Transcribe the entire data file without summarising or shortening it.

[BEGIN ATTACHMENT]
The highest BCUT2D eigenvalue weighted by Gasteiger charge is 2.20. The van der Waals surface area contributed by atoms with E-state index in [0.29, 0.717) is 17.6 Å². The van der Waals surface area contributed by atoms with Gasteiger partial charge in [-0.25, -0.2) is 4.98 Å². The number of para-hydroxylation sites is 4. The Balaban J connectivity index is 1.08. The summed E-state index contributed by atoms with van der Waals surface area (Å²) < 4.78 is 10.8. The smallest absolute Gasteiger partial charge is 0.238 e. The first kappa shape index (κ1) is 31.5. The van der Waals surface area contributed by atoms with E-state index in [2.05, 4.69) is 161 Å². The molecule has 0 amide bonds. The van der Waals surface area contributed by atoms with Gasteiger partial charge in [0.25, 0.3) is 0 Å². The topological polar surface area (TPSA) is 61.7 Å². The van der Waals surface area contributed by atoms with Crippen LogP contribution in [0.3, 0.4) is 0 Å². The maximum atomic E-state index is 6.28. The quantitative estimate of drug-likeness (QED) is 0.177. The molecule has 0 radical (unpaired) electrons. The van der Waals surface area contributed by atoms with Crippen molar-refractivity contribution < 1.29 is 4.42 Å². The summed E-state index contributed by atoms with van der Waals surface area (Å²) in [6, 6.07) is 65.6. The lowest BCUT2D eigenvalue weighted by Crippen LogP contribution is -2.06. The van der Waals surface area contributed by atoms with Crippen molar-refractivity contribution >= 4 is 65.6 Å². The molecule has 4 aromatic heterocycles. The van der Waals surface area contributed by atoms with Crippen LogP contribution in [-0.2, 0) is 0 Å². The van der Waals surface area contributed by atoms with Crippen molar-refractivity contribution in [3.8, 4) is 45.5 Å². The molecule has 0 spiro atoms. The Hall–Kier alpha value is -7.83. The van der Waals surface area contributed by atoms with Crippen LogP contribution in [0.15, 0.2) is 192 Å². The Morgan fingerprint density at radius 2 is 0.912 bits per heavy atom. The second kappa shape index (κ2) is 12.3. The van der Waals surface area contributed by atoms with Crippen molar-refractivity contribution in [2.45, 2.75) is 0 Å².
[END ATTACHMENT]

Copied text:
The highest BCUT2D eigenvalue weighted by Gasteiger charge is 2.20. The van der Waals surface area contributed by atoms with E-state index in [0.29, 0.717) is 17.6 Å². The van der Waals surface area contributed by atoms with Gasteiger partial charge in [-0.25, -0.2) is 4.98 Å². The number of para-hydroxylation sites is 4. The Balaban J connectivity index is 1.08. The summed E-state index contributed by atoms with van der Waals surface area (Å²) < 4.78 is 10.8. The smallest absolute Gasteiger partial charge is 0.238 e. The first kappa shape index (κ1) is 31.5. The van der Waals surface area contributed by atoms with E-state index in [2.05, 4.69) is 161 Å². The molecule has 0 amide bonds. The van der Waals surface area contributed by atoms with Gasteiger partial charge in [0.25, 0.3) is 0 Å². The topological polar surface area (TPSA) is 61.7 Å². The van der Waals surface area contributed by atoms with Crippen LogP contribution in [0.3, 0.4) is 0 Å². The maximum atomic E-state index is 6.28. The quantitative estimate of drug-likeness (QED) is 0.177. The molecule has 0 radical (unpaired) electrons. The van der Waals surface area contributed by atoms with Crippen molar-refractivity contribution < 1.29 is 4.42 Å². The summed E-state index contributed by atoms with van der Waals surface area (Å²) in [6, 6.07) is 65.6. The lowest BCUT2D eigenvalue weighted by Crippen LogP contribution is -2.06. The van der Waals surface area contributed by atoms with Crippen molar-refractivity contribution >= 4 is 65.6 Å². The molecule has 4 aromatic heterocycles. The van der Waals surface area contributed by atoms with Crippen LogP contribution in [-0.2, 0) is 0 Å². The van der Waals surface area contributed by atoms with Crippen molar-refractivity contribution in [3.8, 4) is 45.5 Å². The molecule has 0 spiro atoms. The Hall–Kier alpha value is -7.83. The van der Waals surface area contributed by atoms with Crippen LogP contribution in [0.15, 0.2) is 192 Å². The Morgan fingerprint density at radius 2 is 0.912 bits per heavy atom. The second kappa shape index (κ2) is 12.3. The van der Waals surface area contributed by atoms with Crippen molar-refractivity contribution in [2.45, 2.75) is 0 Å².